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LGBT History Month profile: Composer, conductor Aaron Copland

via Equality Forum
Sunday, October 9, 2011
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Aaron Copland, Composer
b. November 14, 1900
d. December 2, 1990

“To stop the flow of music would be like the stopping of time itself, incredible and inconceivable.”

Aaron Copeland

Aaron Copland was a world-renowned composer, teacher, writer and conductor. He was a key figure in forming the early 20th century American style of music and composition.

The youngest of five children, Copland was born in Brooklyn to Eastern European Jewish immigrants. Encouraged by his mother, he became interested in music. His older sister taught him to play the piano. At 16, Copland began lessons with composer Rubin Goldmark, who introduced him to the American style of music.

After graduating high school, Copland played and composed works for dance bands. Inspired by modern European music, he moved to France and attended the American Conservatory at Fontainebleau. There he studied under Nadia Boulanger, who was his muse throughout his time in France.

Copland’s compositions are famous for rejection of the neo-Romantic form and his creation of a unique American style. He composed a wide variety of music, including piano and orchestral arrangements, ballets, and Hollywood film scores. His compositions for film include “Of Mice and Men” (1939), “Our Town” (1940) and “The Heiress” (1949), which won him an Academy Award for best score. His score for Martha Graham’s ballet “Appalachian Spring” (1944) earned him a Pulitzer Prize.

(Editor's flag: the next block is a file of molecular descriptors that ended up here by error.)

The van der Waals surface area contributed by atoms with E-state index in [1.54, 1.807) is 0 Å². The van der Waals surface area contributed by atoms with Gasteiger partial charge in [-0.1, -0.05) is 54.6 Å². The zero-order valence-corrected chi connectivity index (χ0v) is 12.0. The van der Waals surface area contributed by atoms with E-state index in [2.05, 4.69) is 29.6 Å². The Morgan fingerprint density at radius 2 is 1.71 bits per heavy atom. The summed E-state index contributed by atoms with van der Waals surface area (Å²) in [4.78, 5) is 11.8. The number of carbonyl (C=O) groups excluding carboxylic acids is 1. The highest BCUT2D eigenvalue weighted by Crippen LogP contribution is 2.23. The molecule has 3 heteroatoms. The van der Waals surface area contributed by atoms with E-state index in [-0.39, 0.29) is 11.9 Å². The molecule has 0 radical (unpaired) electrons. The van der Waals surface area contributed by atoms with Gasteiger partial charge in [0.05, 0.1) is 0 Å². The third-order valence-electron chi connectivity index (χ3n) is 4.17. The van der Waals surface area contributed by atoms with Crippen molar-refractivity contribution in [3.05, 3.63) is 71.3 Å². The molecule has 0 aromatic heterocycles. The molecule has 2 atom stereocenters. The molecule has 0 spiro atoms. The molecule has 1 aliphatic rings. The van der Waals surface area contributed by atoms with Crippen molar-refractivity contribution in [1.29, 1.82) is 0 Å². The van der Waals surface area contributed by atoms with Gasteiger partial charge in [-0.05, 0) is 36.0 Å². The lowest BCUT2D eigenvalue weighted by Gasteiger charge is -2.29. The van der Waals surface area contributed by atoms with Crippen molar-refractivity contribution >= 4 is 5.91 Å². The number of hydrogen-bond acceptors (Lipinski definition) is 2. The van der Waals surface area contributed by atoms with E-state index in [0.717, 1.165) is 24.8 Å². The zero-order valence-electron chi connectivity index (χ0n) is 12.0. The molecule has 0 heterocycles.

During the communist witch hunts of the 1950’s, Copland was brought before Congress and questioned about whether he was affiliated with the Communist party. Although he was cleared of charges, Hollywood blacklisted him. His composition “A Lincoln Portrait” was withdrawn as part of the inaugural concert for President Eisenhower.

Copland dedicated the remainder of his life to composing, conducting and teaching. He had a major influence on the style of the next generation of American composers. His protégé, Leonard Bernstein, is considered the best conductor of Copland’s work.

Copland died in Sleepy Hollow, New York. His estate established the Aaron Copland Fund for Composers, which annually bestows over $500,000 in grants.

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